Wawrinka Interview: Feeling young ahead of his Roland Garros campaign

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  • Thumbs up: Stan Wawrinka.

    For the first time since the ATP rankings were introduced in 1973, the top five players are all aged 30 or above.

    Andy Murray, Novak Djokovic, Stan Wawrinka, Rafael Nadal, and Roger Federer have all crossed that age milestone. They’re all still winning and are all real contenders for the big titles.

    Wawrinka, who is 32, is the late-bloomer of the bunch. He won his first of three Grand Slams when he was 28 and is still considered a bit of an outsider to the so-called ‘Big Four’, despite the fact that he has claimed the same number of majors as Murray. Their resumes are still fairly uneven.

    Wawrinka was the last of them to arrive to the party and he actually sees it as an advantage right now.

    “The thing is, for me I feel great. I feel young at that level. I’ve been playing for so many years but during 10 years I was like more between 10 to 20 (in the rankings). Since four years now I’m in the top 10 so I still feel young and fresh because everything is a little bit new, so I feel great,” the 2015 Roland Garros champion told Sport360 ahead of his opener against Josef Kovalik on Tuesday.

    “I feel a lot of motivation to try to push myself. I know I’m getting older so I need to be careful with many things but at the same I want to push the maximum I can do in my career.”

    The Swiss world No3 may be one of the big guns now, but he says he always tries to stay grounded and linked to his roots.

    “I grew up in a farm, I was living there was I was young. I think it was great for myself and my family, my brother also to live there, also with some handicapped persons, so I know where I come from. I think it helped me for so many things in my career but also in my life,” says Wawrinka.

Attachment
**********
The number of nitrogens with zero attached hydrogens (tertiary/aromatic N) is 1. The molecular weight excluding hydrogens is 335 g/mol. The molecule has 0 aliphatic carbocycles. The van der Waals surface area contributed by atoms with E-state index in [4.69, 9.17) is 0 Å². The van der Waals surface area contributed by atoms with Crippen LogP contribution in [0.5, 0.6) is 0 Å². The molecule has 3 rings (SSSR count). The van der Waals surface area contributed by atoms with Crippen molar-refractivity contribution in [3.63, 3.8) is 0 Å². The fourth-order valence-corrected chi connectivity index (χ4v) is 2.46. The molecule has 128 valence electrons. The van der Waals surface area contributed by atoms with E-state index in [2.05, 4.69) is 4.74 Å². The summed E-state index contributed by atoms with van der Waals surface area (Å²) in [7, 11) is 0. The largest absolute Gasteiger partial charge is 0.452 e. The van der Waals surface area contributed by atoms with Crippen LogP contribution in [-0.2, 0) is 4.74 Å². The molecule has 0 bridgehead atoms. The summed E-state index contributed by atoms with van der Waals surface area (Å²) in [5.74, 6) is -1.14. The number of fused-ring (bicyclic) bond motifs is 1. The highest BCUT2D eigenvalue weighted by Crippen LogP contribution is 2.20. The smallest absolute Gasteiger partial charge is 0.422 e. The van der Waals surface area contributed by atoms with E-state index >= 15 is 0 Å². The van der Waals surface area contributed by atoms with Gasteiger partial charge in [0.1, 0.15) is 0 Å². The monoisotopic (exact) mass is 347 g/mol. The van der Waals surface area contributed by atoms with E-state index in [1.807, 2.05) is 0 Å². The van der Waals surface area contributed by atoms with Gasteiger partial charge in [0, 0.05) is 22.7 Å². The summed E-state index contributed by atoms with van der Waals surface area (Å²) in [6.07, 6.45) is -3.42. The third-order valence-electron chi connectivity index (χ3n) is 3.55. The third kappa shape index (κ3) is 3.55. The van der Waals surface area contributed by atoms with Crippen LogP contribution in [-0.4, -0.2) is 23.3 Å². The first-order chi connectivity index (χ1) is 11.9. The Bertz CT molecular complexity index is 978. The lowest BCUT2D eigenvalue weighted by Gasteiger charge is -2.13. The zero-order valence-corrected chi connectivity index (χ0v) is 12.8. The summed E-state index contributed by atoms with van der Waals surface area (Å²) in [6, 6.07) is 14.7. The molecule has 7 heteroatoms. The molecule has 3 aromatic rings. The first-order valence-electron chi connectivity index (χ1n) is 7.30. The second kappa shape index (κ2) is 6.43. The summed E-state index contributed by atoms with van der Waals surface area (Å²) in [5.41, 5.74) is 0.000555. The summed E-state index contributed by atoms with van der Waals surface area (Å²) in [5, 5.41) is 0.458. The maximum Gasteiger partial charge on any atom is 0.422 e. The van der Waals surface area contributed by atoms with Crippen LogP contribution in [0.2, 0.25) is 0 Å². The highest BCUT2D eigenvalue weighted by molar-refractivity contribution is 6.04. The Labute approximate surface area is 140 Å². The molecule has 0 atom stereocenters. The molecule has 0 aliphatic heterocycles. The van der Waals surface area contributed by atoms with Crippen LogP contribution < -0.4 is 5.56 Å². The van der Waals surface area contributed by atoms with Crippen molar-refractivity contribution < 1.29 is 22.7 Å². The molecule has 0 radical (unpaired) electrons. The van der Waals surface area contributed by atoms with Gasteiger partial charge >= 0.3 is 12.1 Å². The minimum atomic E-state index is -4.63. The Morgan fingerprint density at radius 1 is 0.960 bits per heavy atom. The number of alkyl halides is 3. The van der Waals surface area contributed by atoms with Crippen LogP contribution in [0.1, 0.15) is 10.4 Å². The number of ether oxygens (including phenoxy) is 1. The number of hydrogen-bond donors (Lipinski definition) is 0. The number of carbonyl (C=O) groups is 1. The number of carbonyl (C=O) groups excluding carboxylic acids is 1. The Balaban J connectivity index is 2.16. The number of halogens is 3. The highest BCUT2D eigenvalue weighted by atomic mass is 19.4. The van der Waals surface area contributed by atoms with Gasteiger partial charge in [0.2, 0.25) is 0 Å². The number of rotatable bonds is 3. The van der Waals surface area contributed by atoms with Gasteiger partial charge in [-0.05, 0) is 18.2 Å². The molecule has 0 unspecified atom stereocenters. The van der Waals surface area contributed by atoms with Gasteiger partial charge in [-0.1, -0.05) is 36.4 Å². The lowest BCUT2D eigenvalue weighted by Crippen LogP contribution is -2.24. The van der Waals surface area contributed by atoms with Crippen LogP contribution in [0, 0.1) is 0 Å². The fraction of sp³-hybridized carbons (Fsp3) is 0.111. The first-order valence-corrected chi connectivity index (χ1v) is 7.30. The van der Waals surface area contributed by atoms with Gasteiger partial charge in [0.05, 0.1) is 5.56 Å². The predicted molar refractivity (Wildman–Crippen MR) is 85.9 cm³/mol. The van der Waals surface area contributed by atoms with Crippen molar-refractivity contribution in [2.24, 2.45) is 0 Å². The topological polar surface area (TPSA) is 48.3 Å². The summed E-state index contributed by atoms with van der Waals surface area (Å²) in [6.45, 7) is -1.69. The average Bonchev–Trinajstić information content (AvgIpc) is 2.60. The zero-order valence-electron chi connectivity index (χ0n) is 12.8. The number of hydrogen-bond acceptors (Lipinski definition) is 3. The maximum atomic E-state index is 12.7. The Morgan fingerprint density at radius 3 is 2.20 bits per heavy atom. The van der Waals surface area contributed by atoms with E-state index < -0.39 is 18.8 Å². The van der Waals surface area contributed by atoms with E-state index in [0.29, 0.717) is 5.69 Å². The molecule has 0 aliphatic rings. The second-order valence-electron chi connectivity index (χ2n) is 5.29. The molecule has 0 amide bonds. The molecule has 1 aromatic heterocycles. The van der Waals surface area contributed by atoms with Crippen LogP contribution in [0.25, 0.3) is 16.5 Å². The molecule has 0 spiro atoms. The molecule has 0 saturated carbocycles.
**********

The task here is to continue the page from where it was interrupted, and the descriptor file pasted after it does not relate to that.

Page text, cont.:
But no matter how much he may resist it, his life has definitely changed every since he started beating world No1s in Grand Slam finals.

    He is regarded differently on the court by his peers, and off it, he finds pictures of himself and his tennis-playing girlfriend Donna Vekic in tabloids while enjoying some R&R on the beach.

    Wawrinka watching his girlfriend Donna Vekic's match at Roland Garros on Monday.

    Wawrinka watching his girlfriend Donna Vekic’s match at Roland Garros on Monday.

    “For sure that’s not the best part but that’s part of the game,” he says of becoming the subject of interest for the paparazzi. “It’s happening since I won some Grand Slams, for sure, because then you become a little more famous and people want to know more about you.”

    And tennis-wise, has life changed much since 2014?

    “Yes, for sure there’s a big difference. When you become a Grand Slam champion and in the top five for sure people see you differently. They see you as a better tennis player, more people come to watch, more people come to see what’s happening, what you’re doing. It’s a completely different life as a tennis player,” he explains.

    The reigning US Open champion had a strong start to his 2017 season, making the semis at the Australian Open and the final in Indian Wells. Both times he lost to his fellow Swiss Federer, who at 35, is back to his best, winning majors and Masters 1000s like it’s 2006.

    Nadal has also rediscovered his form and currently leads the ATP Race to London standings. They are ageing champions whose magic does not wane.